The threat from the trade war and weeks of local unrest is already showing in the property market, as well as tourist numbers, hotel occupancy and retail sales. A weak yuan is another cause for concern, as it will damp spending from mainland visitors and pressure earnings for firms that rely on China. Profits for members of the Hang Seng Index are forecast to drop the most since the global financial crisis this year, data compiled by Bloomberg show.

Vancouver protesters continue show of support for Hong Kong during G20

Vancouver protesters continue show of support for Hong Kong during G20 Demonstrators staged a silent stand-in downtown Vancouver Sunday to continue protesting a Chinese extradition bill in Hong Kong. The bill would have forced Hong Kong citizens to face criminal charges in mainland China, and was seen by many as a sign of the Chinese government’s growing influence. While Hong Kong Chief Executive Carrie Lam had suspended the bill amid massive protests, pro-democracy demonstrators continue to push for the bill’s permanent withdrawal and her resignation. Millions have rallied in recent weeks around the world including in Vancouver.

HONG KONG —A standoff over China’s encroachment on this city’s legal autonomy deepened , with hundreds of police firing tear gas and rubber bullets at protesters , as the financial center’s Beijing-backed government showed no signs of yielding during a second day of widespread demonstrations.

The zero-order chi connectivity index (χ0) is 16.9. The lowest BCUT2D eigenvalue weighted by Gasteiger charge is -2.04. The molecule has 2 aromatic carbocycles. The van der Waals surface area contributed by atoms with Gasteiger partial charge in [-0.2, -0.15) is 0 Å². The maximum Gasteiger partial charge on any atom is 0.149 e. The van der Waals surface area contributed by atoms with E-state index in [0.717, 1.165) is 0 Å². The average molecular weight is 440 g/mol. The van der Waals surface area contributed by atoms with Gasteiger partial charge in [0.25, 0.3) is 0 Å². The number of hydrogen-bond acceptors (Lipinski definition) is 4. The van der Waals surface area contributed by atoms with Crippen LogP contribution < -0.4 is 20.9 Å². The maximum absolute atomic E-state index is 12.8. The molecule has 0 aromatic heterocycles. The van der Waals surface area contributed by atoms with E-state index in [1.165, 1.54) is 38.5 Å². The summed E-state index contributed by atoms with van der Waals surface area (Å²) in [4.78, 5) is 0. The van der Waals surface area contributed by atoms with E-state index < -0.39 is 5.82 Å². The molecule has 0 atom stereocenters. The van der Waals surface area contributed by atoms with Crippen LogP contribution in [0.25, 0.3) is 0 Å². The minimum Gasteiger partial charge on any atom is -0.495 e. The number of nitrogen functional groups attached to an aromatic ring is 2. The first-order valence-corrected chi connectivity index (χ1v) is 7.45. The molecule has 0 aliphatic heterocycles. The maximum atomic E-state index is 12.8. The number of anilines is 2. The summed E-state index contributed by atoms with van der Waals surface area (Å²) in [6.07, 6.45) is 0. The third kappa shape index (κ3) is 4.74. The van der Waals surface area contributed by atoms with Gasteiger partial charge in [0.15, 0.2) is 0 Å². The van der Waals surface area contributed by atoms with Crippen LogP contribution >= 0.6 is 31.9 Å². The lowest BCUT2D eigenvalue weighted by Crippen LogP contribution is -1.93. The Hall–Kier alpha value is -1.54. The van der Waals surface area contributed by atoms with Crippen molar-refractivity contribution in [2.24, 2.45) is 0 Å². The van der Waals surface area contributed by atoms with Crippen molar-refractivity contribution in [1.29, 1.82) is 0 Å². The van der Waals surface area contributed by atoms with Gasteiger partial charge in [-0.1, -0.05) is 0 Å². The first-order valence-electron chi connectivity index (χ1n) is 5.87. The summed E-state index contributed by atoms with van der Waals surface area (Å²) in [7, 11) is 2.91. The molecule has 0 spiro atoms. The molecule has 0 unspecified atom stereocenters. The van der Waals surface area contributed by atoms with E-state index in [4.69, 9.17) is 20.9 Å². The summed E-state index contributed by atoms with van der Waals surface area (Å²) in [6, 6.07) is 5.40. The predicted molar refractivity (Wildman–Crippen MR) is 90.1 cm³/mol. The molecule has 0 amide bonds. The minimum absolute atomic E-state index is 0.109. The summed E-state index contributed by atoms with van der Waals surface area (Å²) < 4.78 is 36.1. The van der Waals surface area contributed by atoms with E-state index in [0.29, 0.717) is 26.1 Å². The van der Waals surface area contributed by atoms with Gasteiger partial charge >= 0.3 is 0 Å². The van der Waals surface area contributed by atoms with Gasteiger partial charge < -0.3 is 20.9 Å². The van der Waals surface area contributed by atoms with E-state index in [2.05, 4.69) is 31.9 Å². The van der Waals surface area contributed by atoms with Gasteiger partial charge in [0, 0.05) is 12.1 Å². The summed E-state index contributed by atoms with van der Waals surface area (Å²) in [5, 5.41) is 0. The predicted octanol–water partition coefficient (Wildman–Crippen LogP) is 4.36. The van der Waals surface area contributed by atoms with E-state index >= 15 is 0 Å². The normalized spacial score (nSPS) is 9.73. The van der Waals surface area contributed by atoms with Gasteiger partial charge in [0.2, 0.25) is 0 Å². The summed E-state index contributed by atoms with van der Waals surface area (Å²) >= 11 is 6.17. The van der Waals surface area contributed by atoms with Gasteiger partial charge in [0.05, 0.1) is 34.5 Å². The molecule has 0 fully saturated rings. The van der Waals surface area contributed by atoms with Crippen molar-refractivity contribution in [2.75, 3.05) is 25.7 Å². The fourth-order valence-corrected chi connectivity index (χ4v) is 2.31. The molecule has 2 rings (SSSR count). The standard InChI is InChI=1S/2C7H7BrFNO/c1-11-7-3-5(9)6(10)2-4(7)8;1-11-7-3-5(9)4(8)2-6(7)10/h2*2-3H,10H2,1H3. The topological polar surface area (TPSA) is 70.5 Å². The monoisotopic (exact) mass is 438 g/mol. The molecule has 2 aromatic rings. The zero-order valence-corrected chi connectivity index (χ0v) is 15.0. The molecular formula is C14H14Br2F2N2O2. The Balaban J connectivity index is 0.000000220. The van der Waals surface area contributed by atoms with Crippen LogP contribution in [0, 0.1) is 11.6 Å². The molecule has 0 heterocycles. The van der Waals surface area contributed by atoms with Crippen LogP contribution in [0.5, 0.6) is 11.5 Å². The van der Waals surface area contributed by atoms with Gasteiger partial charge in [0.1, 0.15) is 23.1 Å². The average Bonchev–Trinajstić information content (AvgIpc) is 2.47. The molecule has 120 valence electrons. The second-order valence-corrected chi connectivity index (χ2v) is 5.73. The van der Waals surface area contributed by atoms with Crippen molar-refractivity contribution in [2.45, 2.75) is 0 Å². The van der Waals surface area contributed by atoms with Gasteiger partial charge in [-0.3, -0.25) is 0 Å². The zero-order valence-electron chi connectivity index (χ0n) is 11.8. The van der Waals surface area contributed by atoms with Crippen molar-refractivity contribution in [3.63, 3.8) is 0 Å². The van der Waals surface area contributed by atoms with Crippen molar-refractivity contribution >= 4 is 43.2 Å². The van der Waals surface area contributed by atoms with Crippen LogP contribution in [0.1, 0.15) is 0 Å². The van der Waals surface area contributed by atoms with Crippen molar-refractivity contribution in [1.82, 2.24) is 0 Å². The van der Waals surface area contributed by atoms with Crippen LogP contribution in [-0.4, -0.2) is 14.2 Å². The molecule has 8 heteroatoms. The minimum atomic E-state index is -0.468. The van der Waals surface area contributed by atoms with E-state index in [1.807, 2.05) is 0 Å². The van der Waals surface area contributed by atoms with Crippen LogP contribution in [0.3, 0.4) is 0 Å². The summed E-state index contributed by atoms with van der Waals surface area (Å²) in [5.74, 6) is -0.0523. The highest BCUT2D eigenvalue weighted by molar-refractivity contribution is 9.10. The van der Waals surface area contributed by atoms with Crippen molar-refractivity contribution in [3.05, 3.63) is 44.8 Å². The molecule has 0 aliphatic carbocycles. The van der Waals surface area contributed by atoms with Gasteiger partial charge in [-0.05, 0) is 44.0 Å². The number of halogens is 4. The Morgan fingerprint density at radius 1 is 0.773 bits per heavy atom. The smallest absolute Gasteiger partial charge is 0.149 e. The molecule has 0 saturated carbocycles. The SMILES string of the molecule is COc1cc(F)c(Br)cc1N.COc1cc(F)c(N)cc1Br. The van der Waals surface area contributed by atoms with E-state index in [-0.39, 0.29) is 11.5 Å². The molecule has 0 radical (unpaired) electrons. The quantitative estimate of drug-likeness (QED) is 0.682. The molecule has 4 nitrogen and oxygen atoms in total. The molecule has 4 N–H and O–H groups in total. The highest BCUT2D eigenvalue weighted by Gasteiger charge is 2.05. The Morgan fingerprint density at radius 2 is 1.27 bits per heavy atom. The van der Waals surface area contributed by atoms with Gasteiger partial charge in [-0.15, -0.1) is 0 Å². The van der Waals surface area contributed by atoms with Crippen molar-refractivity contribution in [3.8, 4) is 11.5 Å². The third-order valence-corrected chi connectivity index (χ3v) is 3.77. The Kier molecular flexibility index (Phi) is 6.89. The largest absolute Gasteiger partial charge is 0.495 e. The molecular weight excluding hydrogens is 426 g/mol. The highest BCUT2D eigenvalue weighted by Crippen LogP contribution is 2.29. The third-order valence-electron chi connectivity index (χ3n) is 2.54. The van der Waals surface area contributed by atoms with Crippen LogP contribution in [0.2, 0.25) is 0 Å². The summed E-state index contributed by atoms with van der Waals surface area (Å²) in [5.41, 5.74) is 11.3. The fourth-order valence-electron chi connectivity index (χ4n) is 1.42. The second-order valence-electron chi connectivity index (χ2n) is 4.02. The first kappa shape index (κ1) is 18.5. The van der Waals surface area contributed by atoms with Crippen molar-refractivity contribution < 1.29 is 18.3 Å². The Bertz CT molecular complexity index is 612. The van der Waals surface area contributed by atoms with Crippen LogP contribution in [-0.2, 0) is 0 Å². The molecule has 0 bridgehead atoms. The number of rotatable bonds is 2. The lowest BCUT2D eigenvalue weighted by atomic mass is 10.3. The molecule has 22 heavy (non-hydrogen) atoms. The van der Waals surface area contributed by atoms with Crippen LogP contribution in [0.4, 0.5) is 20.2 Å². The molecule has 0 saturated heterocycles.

What are the Hong Kong protests about? Full story: thousands of protesters vow ‘no retreat ’. The protest was in response to proposed legislation that would allow people to be extradited from Hong Kong , which has been deeply unpopular due to fears that China would be able to use the laws to

“It looks like the situation will get worse,” said Airy Lau, investment director at Fair Capital Management Ltd. “Together with the higher global recession risk from U.S.-China friction, the Hang Seng Index is likely to have 5-10% more downside.”

Mainland investors have made the most of the slump in Hong Kong-listed equities, purchasing $4 billion of stocks through exchange links for 18 straight days. They bought a net $309 million worth of the city’s shares on Tuesday.

(An earlier version of this story corrected the direction of Swire Properties’ share price movement.)

--With assistance from Jeanny Yu.

To contact the reporters on this story: Sofia Horta e Costa in Hong Kong at [email protected];Ken Wang in Beijing at [email protected]

To contact the editors responsible for this story: Richard Frost at [email protected], David Watkins, Magdalene Fung

For more articles like this, please visit us at

©2019 Bloomberg L.P.

Cathay Pacific shares plunge after China warning on protests.
Shares in Hong Kong's flagship carrier Cathay Pacific plunged more than four percent on Monday, after Beijing banned airline staff supporting Hong Kong protesters from flights going through the mainland. Cathay shares lost 4.37 percent to HK$9.85 by the break in Hong Kong, with the carrier's parent company Swire Pacific Ltd. plunging 5.26 percent to HK$77.50.